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Publication #VM180

Pasture-associated Liver Disease in Horses1

A.M. House and J.R. Elfenbein2

Diseases of the equine liver can be a challenge to diagnose and treat. The clinical signs of liver disease in horses are often non-specific and may include poor appetite, weight loss, icterus (yellow color of the gums and eyes), fever, mild colic, and others. The most common causes of pasture-associated liver disease are the pyrrolizidine alkaloid plants, panicum grasses, and clover (alsike and red clover). Veterinarians can perform diagnostic testing, which can be a valuable tool for determining the underlying cause and prognosis of liver disease and directing appropriate therapy.


The liver regulates energy metabolism and eliminates foreign substances from the body. Horses with liver disease may not initially have any clinical signs at all, or the symptoms can be very vague. Common historical and physical examination abnormalities include icterus, poor body condition, anorexia, lethargy, and intermittent mild colic. Some horses develop “sunburned” crusty, painful skin lesions (especially in white areas) due to photosensitization. Neurologic abnormalities are typically associated with advanced liver disease, and these can range from subtle behavioral changes to head pressing and coma. Other signs of liver disease include diarrhea, swelling along the ventral abdomen, excessive drinking, bilateral laryngeal paralysis (which will cause difficulty breathing and a “roaring” noise), and injected (excessively red or congested) mucous membranes. Liver disease is often severe and widespread prior to diagnosis because clinical signs won't appear until a horse loses more than 80% of its liver function.1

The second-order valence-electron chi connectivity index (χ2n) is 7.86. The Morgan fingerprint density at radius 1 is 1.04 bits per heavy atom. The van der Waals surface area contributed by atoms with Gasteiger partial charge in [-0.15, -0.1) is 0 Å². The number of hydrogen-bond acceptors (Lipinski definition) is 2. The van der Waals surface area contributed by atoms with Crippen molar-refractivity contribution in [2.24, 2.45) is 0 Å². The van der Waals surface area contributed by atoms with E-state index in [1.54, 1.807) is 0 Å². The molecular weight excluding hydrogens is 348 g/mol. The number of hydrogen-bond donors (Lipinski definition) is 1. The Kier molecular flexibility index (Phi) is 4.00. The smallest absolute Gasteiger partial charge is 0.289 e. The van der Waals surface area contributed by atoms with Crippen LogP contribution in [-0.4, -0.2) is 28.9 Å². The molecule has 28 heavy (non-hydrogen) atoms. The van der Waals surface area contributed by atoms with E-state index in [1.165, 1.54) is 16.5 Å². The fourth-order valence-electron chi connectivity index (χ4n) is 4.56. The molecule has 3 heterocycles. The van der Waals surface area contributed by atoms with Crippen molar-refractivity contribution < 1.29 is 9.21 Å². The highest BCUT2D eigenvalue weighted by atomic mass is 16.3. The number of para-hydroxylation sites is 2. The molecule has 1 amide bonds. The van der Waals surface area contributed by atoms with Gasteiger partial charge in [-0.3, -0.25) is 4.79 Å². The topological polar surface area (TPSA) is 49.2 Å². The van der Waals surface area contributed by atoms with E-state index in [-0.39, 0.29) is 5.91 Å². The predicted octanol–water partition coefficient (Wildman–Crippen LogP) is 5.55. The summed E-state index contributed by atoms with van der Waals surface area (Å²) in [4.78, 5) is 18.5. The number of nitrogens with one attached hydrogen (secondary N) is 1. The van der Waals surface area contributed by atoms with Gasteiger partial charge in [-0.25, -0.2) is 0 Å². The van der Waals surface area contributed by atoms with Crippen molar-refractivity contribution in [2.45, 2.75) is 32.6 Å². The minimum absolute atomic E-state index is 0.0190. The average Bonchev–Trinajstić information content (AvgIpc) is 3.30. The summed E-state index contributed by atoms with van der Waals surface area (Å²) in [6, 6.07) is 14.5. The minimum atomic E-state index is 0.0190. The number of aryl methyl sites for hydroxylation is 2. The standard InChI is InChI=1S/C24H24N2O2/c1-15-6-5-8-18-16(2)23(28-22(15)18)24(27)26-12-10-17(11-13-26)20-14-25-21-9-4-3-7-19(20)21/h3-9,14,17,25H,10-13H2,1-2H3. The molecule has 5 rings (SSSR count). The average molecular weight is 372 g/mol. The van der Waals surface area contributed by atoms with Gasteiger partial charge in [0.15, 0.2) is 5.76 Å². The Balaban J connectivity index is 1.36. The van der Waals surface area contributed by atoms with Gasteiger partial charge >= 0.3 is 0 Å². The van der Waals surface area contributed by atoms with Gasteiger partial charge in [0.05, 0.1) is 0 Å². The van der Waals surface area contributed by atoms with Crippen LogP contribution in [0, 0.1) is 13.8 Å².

Causes of Pasture-associated Liver Disease

Chronic megalocytic hepatopathy is the most common cause of chronic liver disease in horses in the United States.2 It is caused by ingestion of plants that contain pyrrolizidine alkaloid (PA), including Crotalaria spp, Senecio spp, Amsinckia spp, Heliotropium europaeum, Echium plantagineum, and Cynoglossum officinale.3-8 Toxicity is cumulative over the course of a horse's lifetime, and the consumption of 2%–5% of a horse's body weight is required for induction of liver disease.3 These plants are generally unpalatable to horses, but palatability increases with weather extremes such as drought or frost. The alkaloid remains toxic despite drying, so horses may become intoxicated by exposure to plants baled into hay. In addition, pastures may become overgrown with the toxic plant, which increases the likelihood of consumption. Toxicity occurs in horses of all ages and breeds, but not all horses on a farm will develop signs of hepatic dysfunction.9